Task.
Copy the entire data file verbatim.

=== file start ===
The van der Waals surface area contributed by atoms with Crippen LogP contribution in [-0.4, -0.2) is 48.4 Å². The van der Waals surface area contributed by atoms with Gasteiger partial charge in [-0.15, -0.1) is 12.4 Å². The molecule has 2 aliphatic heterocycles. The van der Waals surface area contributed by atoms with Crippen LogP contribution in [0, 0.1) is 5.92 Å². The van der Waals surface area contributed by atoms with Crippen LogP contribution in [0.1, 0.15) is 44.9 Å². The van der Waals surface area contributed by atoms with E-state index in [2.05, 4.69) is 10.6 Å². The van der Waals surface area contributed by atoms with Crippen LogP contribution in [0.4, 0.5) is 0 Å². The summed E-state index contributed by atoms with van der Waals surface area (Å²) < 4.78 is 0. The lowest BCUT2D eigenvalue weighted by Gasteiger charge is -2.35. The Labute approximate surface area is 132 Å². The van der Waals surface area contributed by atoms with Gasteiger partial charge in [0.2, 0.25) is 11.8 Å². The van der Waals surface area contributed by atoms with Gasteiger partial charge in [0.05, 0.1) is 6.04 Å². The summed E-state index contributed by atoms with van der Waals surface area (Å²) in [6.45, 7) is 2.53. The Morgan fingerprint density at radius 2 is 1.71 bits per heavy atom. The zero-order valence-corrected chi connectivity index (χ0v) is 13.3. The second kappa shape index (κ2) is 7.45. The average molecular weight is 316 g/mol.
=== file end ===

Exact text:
The van der Waals surface area contributed by atoms with Crippen LogP contribution in [-0.4, -0.2) is 48.4 Å². The van der Waals surface area contributed by atoms with Gasteiger partial charge in [-0.15, -0.1) is 12.4 Å². The molecule has 2 aliphatic heterocycles. The van der Waals surface area contributed by atoms with Crippen LogP contribution in [0, 0.1) is 5.92 Å². The van der Waals surface area contributed by atoms with Crippen LogP contribution in [0.1, 0.15) is 44.9 Å². The van der Waals surface area contributed by atoms with E-state index in [2.05, 4.69) is 10.6 Å². The van der Waals surface area contributed by atoms with Crippen LogP contribution in [0.4, 0.5) is 0 Å². The summed E-state index contributed by atoms with van der Waals surface area (Å²) < 4.78 is 0. The lowest BCUT2D eigenvalue weighted by Gasteiger charge is -2.35. The Labute approximate surface area is 132 Å². The van der Waals surface area contributed by atoms with Gasteiger partial charge in [0.2, 0.25) is 11.8 Å². The van der Waals surface area contributed by atoms with Gasteiger partial charge in [0.05, 0.1) is 6.04 Å². The summed E-state index contributed by atoms with van der Waals surface area (Å²) in [6.45, 7) is 2.53. The Morgan fingerprint density at radius 2 is 1.71 bits per heavy atom. The zero-order valence-corrected chi connectivity index (χ0v) is 13.3. The second kappa shape index (κ2) is 7.45. The average molecular weight is 316 g/mol.